Ceased publication The Gaelic Journal Irish : Irisleabhar na Gaedhilge was a periodical publication "exclusively devoted to the preservation and cultivation of the Irish Language". According to Tomas O Flannghaile it was "the first journal devoted to the living Irish language". After some initial irregularities, the journal was published monthly until MacNeill was succeeded by Seosamh Laoide in
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If you wish the Irish Language to live on the lips of Irishmen, help this effort according to your ability! Thereafter, it was published in The Revival of Irish Literature, They were not restricted to subordinate roles, but played an active part in leadership, although males were in the overwhelming majority. At the annual national convention in women were elected to seven of the forty-five positions on the Gaelic League executive.
It was through the League that many future political leaders and rebels first met, laying the foundation for groups such as the Irish Volunteers However, Conradh na Gaeilge did not commit itself entirely to the national movement until , whereupon Douglas Hyde resigned as president, feeling that the culture of language should be above politics.
Most of the signatories of the Proclamation were members. It still continued to attract many Irish Republicans. League in the Free State[ edit ] After the foundation of the Irish Free State in , the organisation had a less prominent role in public life as Irish was made a compulsory subject in state-funded schools. Eventually, CLRG became a largely independent organisation, though it is required by its constitution to share 3 board members with the League.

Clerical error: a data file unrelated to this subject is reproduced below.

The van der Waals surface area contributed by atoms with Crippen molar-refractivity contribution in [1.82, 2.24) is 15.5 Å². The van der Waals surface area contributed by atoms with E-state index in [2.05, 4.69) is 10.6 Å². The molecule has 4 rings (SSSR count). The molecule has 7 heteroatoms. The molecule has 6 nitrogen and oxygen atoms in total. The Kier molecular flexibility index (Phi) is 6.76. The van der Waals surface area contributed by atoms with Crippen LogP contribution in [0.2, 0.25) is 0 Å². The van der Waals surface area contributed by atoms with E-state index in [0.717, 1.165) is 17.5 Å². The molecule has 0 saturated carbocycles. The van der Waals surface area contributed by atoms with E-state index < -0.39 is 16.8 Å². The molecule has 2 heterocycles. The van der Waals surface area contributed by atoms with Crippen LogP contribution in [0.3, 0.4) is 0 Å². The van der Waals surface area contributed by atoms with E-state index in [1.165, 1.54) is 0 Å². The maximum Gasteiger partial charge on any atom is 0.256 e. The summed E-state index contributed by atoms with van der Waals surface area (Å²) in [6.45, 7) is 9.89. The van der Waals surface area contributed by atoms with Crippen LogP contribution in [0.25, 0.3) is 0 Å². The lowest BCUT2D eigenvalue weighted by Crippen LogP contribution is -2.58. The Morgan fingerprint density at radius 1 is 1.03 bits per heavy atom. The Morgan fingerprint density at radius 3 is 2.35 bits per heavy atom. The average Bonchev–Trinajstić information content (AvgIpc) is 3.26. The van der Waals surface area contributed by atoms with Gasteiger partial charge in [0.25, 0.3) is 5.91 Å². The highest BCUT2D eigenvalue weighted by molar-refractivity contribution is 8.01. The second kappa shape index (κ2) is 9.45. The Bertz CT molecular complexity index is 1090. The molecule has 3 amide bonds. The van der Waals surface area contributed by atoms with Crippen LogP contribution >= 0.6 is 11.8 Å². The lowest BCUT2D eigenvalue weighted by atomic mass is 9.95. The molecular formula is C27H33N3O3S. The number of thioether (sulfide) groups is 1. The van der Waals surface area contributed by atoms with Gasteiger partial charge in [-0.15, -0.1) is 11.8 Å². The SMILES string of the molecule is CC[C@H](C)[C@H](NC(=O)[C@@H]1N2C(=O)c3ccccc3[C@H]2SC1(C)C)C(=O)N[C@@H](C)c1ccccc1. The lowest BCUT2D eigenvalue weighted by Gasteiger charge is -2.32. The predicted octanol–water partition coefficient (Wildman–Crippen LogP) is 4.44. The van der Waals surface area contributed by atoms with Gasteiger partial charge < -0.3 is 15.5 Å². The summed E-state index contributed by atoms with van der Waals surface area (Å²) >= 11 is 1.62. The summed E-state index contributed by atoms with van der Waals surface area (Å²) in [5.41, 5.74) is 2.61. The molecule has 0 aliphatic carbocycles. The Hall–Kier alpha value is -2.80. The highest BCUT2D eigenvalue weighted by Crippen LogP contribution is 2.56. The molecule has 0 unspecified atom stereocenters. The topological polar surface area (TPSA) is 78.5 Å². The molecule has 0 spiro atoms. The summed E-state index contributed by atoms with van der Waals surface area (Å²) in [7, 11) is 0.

Conradh na Gaeilge was among the principal organisations responsible for co-ordinating the successful campaign to make Irish an official language of the European Union. In recent years Conradh na Gaeilge has remained central to campaigns to protect language rights throughout Ireland.
This strategy encompasses the promotion of increased investment in Gaeltacht areas,  advocacy for increased provision of state services through Irish,  the development of Irish language hubs in urban areas, and the Acht Anois campaign for the enactment of an Irish Language Act to protect the language in Northern Ireland.
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